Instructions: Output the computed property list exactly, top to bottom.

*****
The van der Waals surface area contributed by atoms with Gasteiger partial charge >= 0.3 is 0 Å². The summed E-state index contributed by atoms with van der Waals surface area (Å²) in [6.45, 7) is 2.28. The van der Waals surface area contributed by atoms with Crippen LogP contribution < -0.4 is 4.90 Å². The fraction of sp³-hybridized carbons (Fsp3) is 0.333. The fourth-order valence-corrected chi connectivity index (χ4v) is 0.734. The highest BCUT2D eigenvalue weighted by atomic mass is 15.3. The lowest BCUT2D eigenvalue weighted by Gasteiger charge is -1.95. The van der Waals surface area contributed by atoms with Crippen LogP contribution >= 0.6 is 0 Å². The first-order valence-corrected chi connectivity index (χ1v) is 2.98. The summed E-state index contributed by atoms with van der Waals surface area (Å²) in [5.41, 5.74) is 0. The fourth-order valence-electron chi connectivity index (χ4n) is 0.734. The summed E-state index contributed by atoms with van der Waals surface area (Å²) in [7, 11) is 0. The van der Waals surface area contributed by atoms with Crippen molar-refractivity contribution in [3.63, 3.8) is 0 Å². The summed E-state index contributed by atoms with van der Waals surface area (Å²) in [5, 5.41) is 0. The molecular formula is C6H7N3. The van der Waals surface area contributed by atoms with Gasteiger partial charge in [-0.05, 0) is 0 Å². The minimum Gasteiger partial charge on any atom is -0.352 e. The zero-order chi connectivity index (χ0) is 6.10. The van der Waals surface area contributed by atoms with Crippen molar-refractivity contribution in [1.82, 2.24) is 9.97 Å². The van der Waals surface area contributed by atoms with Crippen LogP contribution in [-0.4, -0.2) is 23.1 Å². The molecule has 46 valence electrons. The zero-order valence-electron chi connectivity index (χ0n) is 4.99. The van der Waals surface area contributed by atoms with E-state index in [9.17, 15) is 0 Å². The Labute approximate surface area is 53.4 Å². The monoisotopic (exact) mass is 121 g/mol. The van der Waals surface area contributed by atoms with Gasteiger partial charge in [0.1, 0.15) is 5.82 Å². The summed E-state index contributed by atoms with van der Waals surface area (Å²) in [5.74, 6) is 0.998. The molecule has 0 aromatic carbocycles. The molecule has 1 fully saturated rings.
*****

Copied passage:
The van der Waals surface area contributed by atoms with Gasteiger partial charge >= 0.3 is 0 Å². The summed E-state index contributed by atoms with van der Waals surface area (Å²) in [6.45, 7) is 2.28. The van der Waals surface area contributed by atoms with Crippen LogP contribution < -0.4 is 4.90 Å². The fraction of sp³-hybridized carbons (Fsp3) is 0.333. The fourth-order valence-corrected chi connectivity index (χ4v) is 0.734. The highest BCUT2D eigenvalue weighted by atomic mass is 15.3. The lowest BCUT2D eigenvalue weighted by Gasteiger charge is -1.95. The van der Waals surface area contributed by atoms with Crippen LogP contribution >= 0.6 is 0 Å². The first-order valence-corrected chi connectivity index (χ1v) is 2.98. The summed E-state index contributed by atoms with van der Waals surface area (Å²) in [5.41, 5.74) is 0. The fourth-order valence-electron chi connectivity index (χ4n) is 0.734. The summed E-state index contributed by atoms with van der Waals surface area (Å²) in [7, 11) is 0. The van der Waals surface area contributed by atoms with Crippen molar-refractivity contribution in [3.63, 3.8) is 0 Å². The summed E-state index contributed by atoms with van der Waals surface area (Å²) in [5, 5.41) is 0. The molecular formula is C6H7N3. The van der Waals surface area contributed by atoms with Gasteiger partial charge in [-0.05, 0) is 0 Å². The minimum Gasteiger partial charge on any atom is -0.352 e. The zero-order chi connectivity index (χ0) is 6.10. The van der Waals surface area contributed by atoms with Crippen molar-refractivity contribution in [1.82, 2.24) is 9.97 Å². The van der Waals surface area contributed by atoms with Crippen LogP contribution in [-0.4, -0.2) is 23.1 Å². The molecule has 46 valence electrons. The zero-order valence-electron chi connectivity index (χ0n) is 4.99. The van der Waals surface area contributed by atoms with E-state index in [9.17, 15) is 0 Å². The Labute approximate surface area is 53.4 Å². The monoisotopic (exact) mass is 121 g/mol. The van der Waals surface area contributed by atoms with Gasteiger partial charge in [0.1, 0.15) is 5.82 Å². The summed E-state index contributed by atoms with van der Waals surface area (Å²) in [5.74, 6) is 0.998. The molecule has 0 aromatic carbocycles. The molecule has 1 fully saturated rings.